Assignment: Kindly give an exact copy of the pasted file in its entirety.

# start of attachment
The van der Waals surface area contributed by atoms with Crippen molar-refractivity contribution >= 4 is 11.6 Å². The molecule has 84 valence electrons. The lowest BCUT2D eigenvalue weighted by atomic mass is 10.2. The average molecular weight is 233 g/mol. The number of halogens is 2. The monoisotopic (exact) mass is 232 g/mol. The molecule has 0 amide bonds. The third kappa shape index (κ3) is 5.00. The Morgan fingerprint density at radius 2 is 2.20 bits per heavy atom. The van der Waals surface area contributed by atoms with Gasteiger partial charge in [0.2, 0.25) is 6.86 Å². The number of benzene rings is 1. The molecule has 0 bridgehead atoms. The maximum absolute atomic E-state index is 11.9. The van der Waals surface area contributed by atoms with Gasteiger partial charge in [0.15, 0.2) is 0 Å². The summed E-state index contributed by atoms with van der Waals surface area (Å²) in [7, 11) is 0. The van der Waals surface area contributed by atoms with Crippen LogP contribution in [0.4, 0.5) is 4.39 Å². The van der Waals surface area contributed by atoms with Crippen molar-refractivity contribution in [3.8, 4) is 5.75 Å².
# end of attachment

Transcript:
The van der Waals surface area contributed by atoms with Crippen molar-refractivity contribution >= 4 is 11.6 Å². The molecule has 84 valence electrons. The lowest BCUT2D eigenvalue weighted by atomic mass is 10.2. The average molecular weight is 233 g/mol. The number of halogens is 2. The monoisotopic (exact) mass is 232 g/mol. The molecule has 0 amide bonds. The third kappa shape index (κ3) is 5.00. The Morgan fingerprint density at radius 2 is 2.20 bits per heavy atom. The van der Waals surface area contributed by atoms with Gasteiger partial charge in [0.2, 0.25) is 6.86 Å². The number of benzene rings is 1. The molecule has 0 bridgehead atoms. The maximum absolute atomic E-state index is 11.9. The van der Waals surface area contributed by atoms with Gasteiger partial charge in [0.15, 0.2) is 0 Å². The summed E-state index contributed by atoms with van der Waals surface area (Å²) in [7, 11) is 0. The van der Waals surface area contributed by atoms with Crippen LogP contribution in [0.4, 0.5) is 4.39 Å². The van der Waals surface area contributed by atoms with Crippen molar-refractivity contribution in [3.8, 4) is 5.75 Å².